I was pleasantly tuned in to my foodie mode when I decided to do the cooking earlier today. I scoured our freezer for a potential lunch superstar and got myself a pack of pangasius fillet. This type of fish predominantly originates from the Mekong River in Vietnam and is now enjoying immense popularity in certain European countries like France.
The fish is branded as the new “darling” of the aquaculture industry as demand for this type of fish is growing by the day. Considered as a “white fish meat” Pangasius is served in a host of restaurants that are both classy and regular. Its meat is used as main ingredient for frying, baking or grilling.
Over at my kitchen today, I decided to make my parmesan crusted pangasius fillet. I just seasoned my fillet with salt and lathered it generously with coursely chopped pepper and squeezed into it some lemon juice. I then dipped the fillet into 1 beaten egg before I coated it with japanese breadcrumbs that I combined on equal proportions with my parmesan cheese. Then pan-fried it for four minutes on both sides. Chopped the fillet into finger sized strips. Voila! It is THAT simple to make. If you want to make your plating more attractive, you might want to put a bed of asian salad on your plate then top it with the fillets or bed it with creamy mashed potatoes.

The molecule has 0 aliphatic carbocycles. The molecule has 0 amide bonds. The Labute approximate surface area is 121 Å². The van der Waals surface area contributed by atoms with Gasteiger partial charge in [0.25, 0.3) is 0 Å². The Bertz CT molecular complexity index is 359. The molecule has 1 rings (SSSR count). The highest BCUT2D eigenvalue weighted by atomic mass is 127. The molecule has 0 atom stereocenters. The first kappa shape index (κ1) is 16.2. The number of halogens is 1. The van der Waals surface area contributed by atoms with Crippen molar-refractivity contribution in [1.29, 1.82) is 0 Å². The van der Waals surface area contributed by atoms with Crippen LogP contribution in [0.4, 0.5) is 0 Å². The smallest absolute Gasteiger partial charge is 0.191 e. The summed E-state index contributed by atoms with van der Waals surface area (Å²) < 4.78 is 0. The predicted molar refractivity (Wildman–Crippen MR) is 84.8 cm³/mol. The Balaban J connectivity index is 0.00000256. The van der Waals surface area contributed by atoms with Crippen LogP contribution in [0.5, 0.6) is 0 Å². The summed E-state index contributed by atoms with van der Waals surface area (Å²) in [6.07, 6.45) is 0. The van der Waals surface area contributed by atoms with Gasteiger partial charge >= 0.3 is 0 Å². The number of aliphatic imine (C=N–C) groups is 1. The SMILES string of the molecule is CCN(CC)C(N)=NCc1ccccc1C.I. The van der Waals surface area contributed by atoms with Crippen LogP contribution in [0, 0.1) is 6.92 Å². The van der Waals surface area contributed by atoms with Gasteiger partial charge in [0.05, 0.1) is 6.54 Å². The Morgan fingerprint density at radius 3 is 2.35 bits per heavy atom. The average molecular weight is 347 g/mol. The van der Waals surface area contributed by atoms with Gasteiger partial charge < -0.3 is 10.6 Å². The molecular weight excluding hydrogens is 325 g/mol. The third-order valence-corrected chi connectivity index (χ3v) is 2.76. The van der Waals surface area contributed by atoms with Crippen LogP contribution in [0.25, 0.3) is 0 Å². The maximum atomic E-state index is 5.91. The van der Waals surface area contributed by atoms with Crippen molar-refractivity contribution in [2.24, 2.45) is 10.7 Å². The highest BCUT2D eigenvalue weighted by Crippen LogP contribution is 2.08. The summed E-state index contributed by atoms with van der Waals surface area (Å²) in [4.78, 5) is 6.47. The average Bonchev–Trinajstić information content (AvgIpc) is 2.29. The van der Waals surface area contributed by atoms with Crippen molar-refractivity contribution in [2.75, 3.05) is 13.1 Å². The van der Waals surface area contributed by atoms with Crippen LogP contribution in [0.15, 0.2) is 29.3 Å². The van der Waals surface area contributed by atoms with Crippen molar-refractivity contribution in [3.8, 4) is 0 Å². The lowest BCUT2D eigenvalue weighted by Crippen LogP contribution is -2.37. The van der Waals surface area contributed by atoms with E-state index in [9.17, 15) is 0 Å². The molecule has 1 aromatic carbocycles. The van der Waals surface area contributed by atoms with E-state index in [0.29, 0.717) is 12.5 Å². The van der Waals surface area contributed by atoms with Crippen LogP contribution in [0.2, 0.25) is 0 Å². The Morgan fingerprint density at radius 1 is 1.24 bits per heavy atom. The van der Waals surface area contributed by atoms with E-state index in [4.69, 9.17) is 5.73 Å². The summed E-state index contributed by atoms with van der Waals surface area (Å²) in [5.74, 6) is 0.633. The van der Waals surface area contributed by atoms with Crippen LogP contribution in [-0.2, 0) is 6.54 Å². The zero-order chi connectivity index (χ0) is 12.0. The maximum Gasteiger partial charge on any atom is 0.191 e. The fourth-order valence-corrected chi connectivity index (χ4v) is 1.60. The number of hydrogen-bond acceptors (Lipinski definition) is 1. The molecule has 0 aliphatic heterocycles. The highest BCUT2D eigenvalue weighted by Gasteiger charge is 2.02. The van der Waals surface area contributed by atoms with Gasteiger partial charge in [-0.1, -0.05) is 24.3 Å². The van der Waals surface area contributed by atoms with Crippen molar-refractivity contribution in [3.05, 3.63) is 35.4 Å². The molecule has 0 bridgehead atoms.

Btw, a coupla times I’ve been asked about the secret to a crunchy, tasty, golden-brown colored fillet. There is actually quite a number of recommended methods in coating or breading meats. Personally, I like breading my fillets with japanese breadcrumbs (cheap and readily available in your favorite supermarket). I dip the meat in well-beaten egg then I coat it with japanese breadcrumbs, I press it lightly to make it compact then I let it stand for about three minutes before I pan-fry it.
If you want it crunchier and more heaviliy breaded, you might want to dip again the previously coated meat in the beaten egg then coat it again with the japanese breadcrumbs. You may substitute the japanese breadcrumbs with your regular flour or even cornstarch although the texture is not as crunchy.
Meantime, make sure your oil is hot enough for frying. The moment you throw in your meat in the pan, immediately reduce flame by about thirty percent to avoid burning the meat and prematurely cooking it. On the other hand, make sure you are not underheating your pan or else your breadcrumbs will disintegrate and flake out from the meat.